Yes I think what works about the story is that it's pretty universal as far as the egos involved with film making. You see them all the time. I think the humour in the film comes directly out of the seriousness in playing the scenes. If we had of made the movie AS a comedy it wouldn't be as fun as if it were played straight - and it was. Anything that is really true to life will have a certain level of humor to it because we all relate. The dramas that go on in the film business are very campy if you think about it!


What can you tell us about your director Matt Zettell, and what was your collaboration with him like?


Matt was stellar! He was a kind, understanding and very artistic director. Considering the short time we had to make the movie he was calm, efficient and yet still had time to go over moments I had different thoughts about. It was a great opportunity to work with him. I really appreciated him.


A few words about the shoot as such, and the on-set atmosphere?


While I am not avoiding the question the truth is it was such a short shoot, 4-5 days, it was pure work. There was not a lot of time to do anything but work, prepare for the next scene and sleep. I loved the experience but it wasn't like working on a movie for a month or so which is such a luxury in comparison! Everyone was always in good spirits though even with the time pressure.


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Great Britain (a.k.a. the United Kingdom)

Germany (East AND West)

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Your shop for all things Thai

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(Must be over 18 to go there !)

x-rated  find Debbie Rochon at

Any future projects you'd like to share?


Model Hunger has been completed and will begin its journey to get screened as much as possible before its release [Debbie's Model Hunger interview - click here]. I am very excited and proud of the movie. It is unique.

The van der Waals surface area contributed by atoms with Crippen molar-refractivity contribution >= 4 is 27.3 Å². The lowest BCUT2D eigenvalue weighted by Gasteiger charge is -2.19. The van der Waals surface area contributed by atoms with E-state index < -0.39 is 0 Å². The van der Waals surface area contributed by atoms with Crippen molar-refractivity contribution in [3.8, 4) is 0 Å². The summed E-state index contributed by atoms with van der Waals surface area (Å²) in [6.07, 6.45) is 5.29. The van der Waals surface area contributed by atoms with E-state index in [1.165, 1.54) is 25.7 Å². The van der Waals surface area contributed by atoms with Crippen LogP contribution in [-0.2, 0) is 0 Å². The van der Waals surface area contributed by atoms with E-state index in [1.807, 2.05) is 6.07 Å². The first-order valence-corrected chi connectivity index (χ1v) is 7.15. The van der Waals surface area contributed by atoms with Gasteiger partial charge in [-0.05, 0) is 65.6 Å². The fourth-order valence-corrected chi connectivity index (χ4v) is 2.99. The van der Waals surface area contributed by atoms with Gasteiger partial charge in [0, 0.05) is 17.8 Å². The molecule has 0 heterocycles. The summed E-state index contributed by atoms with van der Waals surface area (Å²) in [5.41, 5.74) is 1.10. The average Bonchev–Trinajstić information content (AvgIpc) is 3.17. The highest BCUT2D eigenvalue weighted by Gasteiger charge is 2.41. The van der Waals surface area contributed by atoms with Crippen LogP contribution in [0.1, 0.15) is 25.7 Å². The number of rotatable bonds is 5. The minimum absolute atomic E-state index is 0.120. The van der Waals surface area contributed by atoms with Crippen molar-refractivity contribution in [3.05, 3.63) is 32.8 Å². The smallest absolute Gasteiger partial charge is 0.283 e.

Your website, Facebook, whatever else?


Thanks for the interview!




© by Mike Haberfelner

Legal note: (re)Search my Trash cannot
and shall not be held responsible for
content of sites from a third party.

Thanks for watching !!!



Robots and rats,
demons and potholes,
cuddly toys and
shopping mall Santas,
love and death and everything in between,
Tales to Chill
Your Bones to

is all of that.


Tales to Chill
Your Bones to
a collection of short stories and mini-plays
ranging from the horrific to the darkly humourous,
from the post-apocalyptic
to the weirdly romantic,
tales that will give you a chill and maybe a chuckle, all thought up by
the twisted mind of
screenwriter and film reviewer
Michael Haberfelner.


Tales to Chill
Your Bones to

the new anthology by
Michael Haberfelner


Out now from




On the same day
a Burglar wants to kill you
and your Ex wants
to make up ...
... and for the life of it,
you can't decide


A Killer Conversation

produced by and starring
Melanie Denholme
directed by
David V.G. Davies
written by
Michael Haberfelner
Ryan Hunter and
Rudy Barrow

out now on DVD